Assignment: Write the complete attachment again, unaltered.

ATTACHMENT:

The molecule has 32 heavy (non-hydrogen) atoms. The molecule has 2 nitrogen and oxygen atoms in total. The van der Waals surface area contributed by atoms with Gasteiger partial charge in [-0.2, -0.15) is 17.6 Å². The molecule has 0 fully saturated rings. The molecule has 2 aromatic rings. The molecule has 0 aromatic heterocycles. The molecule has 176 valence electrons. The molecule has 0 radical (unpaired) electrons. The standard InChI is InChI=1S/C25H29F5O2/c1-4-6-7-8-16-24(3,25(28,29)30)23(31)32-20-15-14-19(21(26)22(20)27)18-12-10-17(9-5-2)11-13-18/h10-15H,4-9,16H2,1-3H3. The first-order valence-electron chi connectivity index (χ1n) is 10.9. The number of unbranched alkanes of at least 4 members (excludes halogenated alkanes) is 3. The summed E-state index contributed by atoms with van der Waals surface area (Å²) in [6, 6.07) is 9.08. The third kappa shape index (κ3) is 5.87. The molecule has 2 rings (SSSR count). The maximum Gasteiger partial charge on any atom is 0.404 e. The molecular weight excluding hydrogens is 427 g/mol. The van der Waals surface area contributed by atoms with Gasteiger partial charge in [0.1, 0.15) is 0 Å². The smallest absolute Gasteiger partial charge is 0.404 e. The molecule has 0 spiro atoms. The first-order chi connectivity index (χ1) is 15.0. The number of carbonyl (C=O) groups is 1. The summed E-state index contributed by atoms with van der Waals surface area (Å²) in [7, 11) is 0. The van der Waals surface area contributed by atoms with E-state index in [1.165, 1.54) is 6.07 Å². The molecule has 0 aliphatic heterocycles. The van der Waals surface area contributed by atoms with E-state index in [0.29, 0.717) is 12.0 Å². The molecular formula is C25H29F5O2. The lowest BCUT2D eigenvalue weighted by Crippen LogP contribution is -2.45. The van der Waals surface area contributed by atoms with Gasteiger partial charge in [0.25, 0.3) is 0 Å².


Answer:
The molecule has 32 heavy (non-hydrogen) atoms. The molecule has 2 nitrogen and oxygen atoms in total. The van der Waals surface area contributed by atoms with Gasteiger partial charge in [-0.2, -0.15) is 17.6 Å². The molecule has 0 fully saturated rings. The molecule has 2 aromatic rings. The molecule has 0 aromatic heterocycles. The molecule has 176 valence electrons. The molecule has 0 radical (unpaired) electrons. The standard InChI is InChI=1S/C25H29F5O2/c1-4-6-7-8-16-24(3,25(28,29)30)23(31)32-20-15-14-19(21(26)22(20)27)18-12-10-17(9-5-2)11-13-18/h10-15H,4-9,16H2,1-3H3. The first-order valence-electron chi connectivity index (χ1n) is 10.9. The number of unbranched alkanes of at least 4 members (excludes halogenated alkanes) is 3. The summed E-state index contributed by atoms with van der Waals surface area (Å²) in [6, 6.07) is 9.08. The third kappa shape index (κ3) is 5.87. The molecule has 2 rings (SSSR count). The maximum Gasteiger partial charge on any atom is 0.404 e. The molecular weight excluding hydrogens is 427 g/mol. The van der Waals surface area contributed by atoms with Gasteiger partial charge in [0.1, 0.15) is 0 Å². The smallest absolute Gasteiger partial charge is 0.404 e. The molecule has 0 spiro atoms. The first-order chi connectivity index (χ1) is 15.0. The number of carbonyl (C=O) groups is 1. The summed E-state index contributed by atoms with van der Waals surface area (Å²) in [7, 11) is 0. The van der Waals surface area contributed by atoms with E-state index in [1.165, 1.54) is 6.07 Å². The molecule has 0 aliphatic heterocycles. The van der Waals surface area contributed by atoms with E-state index in [0.29, 0.717) is 12.0 Å². The molecular formula is C25H29F5O2. The lowest BCUT2D eigenvalue weighted by Crippen LogP contribution is -2.45. The van der Waals surface area contributed by atoms with Gasteiger partial charge in [0.25, 0.3) is 0 Å².